Existence of Mars lake, floods confirmed by NASA’s Perseverance team
NASA’s Perseverance Mars rover team has confirmed that the red planet’s Jezero Crater was once the site of a delta-lake system.
In a study published Thursday in the journal Science, the researchers also wrote that images from the rover – taken in the three months after Perseverance landed in February – suggest the area experienced significant late-stage flooding events.
The images were taken of long and steep slopes called escarpments, or “scarps,” in the delta, which reportedly formed from sediment at the mouth of an ancient river that fed the lake.
The photos revealed that the fan-shaped delta had outcrop faces the team said had been invisible from orbit and record the hydrological evolution of the crater.
The rock outcrop “Kodiak” had only been imaged from orbit, but images revealed its stratigraphy along the eastern face, showing layering that a geologist would expect to find in a river delta on Earth.
“We interpret the presence of inclined strata in these outcrops as evidence of deltas that advanced into a lake. In contrast, the uppermost fan strata are composed of boulder conglomerates, which imply deposition by episodic high-energy floods,” the study’s authors wrote. “This sedimentary succession indicates a transition, from a sustained hydrologic activity in a persistent lake environment, to highly energetic short-duration fluvial flows.”
“Never before has such well-preserved stratigraphy been visible on Mars,” Nicolas Mangold, a Perseverance scientist from the Laboratoire de Planétologie et Géodynamique in Nantes, France, and lead author of the paper, said in a NASA release. “This is the key observation that enables us to once and for all confirm the presence of a lake and river delta at Jezero. Getting a better understanding of the hydrology months in advance of our arrival at the delta is going to pay big dividends down the road.”
The photos that led them to these conclusions were taken by Perseverance’s left and right Mastcam-Z cameras in addition to its Remote Micro-Imager.
NASA said that the images also provided the team with insight into where they could best look for rock and sediment samples to collect and cache.
Farther up the scarps, Mastcam-Z and RMI found stone and boulders which the team said must have been carried by fast-moving flash flooding.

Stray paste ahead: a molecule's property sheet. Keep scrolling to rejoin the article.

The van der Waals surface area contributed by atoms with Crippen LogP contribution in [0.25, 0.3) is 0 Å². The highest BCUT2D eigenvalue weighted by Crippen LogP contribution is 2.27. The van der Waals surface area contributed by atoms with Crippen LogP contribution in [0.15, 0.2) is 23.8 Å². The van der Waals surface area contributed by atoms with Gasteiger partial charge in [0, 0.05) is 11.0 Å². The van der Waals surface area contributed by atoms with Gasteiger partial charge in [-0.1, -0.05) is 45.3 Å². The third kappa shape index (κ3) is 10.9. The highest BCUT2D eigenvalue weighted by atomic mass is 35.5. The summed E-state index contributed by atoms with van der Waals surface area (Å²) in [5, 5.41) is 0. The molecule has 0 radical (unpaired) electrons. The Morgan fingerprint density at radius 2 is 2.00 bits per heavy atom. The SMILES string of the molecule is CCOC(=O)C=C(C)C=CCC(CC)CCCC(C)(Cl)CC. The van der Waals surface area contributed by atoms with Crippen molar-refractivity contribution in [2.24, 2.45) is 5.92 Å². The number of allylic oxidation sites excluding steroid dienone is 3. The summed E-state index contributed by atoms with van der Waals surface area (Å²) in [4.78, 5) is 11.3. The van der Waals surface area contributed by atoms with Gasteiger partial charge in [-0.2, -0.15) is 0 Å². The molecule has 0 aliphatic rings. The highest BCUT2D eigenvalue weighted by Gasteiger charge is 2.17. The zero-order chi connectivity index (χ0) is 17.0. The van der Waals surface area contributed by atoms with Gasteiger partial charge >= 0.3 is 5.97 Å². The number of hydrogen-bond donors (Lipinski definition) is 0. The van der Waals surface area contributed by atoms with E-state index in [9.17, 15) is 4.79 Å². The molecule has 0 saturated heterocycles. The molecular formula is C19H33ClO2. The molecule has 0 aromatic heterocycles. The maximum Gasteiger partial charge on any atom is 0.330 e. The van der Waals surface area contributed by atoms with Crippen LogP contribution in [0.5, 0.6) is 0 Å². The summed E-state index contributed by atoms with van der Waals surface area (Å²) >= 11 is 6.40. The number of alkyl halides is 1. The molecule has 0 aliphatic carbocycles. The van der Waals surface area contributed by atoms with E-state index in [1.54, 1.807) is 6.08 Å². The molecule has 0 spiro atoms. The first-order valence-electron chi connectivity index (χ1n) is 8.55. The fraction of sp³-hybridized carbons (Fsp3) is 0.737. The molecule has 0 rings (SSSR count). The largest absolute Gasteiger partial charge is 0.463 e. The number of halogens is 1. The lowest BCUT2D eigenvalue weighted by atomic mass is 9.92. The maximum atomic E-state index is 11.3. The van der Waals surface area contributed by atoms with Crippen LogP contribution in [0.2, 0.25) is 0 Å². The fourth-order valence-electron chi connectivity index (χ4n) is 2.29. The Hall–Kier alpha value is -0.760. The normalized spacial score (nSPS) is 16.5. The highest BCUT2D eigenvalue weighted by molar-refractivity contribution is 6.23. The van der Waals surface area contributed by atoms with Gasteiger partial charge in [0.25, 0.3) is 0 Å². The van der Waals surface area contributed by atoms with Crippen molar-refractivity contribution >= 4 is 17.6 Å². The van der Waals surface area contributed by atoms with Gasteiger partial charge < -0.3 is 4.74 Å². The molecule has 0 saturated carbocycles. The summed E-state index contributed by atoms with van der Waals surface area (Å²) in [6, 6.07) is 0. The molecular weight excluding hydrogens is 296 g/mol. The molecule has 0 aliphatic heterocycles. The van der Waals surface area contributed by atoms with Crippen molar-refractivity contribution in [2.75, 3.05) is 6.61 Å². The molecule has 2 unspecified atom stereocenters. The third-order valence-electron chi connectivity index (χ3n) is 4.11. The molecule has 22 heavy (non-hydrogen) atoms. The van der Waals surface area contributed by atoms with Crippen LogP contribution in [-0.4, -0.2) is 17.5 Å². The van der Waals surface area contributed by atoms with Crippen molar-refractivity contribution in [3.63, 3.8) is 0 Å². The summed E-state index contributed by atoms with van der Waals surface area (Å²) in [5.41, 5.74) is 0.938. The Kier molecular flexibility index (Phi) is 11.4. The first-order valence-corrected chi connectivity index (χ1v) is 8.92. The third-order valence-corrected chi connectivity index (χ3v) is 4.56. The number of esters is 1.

“These results also have an impact on the strategy for the selection of rocks for sampling,” Sanjeev Gupta, a Perseverance scientist from Imperial College, London, and a co-author of the paper, said in a statement. “The finest-grained material at the bottom of the delta probably contains our best bet for finding evidence of organics and biosignatures. And the boulders at the top will enable us to sample old pieces of crustal rocks. Both are main objectives for sampling and caching rocks before Mars Sample Return.”
Lastly, the scientists described the water level of Jezero’s lake as fluctuating by tens of yards before its disappearance – though it is not known if the changes resulted from flooding or more gradual, environmental shifts.
The team has determined that the changes occurred later in the delta’s history and that lake levels were at least 330 feet below the highest level.
“A better understanding of Jezero’s delta is a key to understanding the change in hydrology for the area,” Gupta noted, “and it could potentially provide valuable insights into why the entire planet dried out.”
NASA believes Mars dried out approximately 3.5 billion years ago and that the lake existed around 3.7 billion years ago.
The delta will be the site for the rover team’s second science campaign in 2022.
“We now have the opportunity to look for fossils,” team member Tanja Bosak, associate professor of geobiology at MIT, told MIT News. “It will take some time to get to the rocks that we really hope to sample for signs of life. So, it’s a marathon, with a lot of potential.”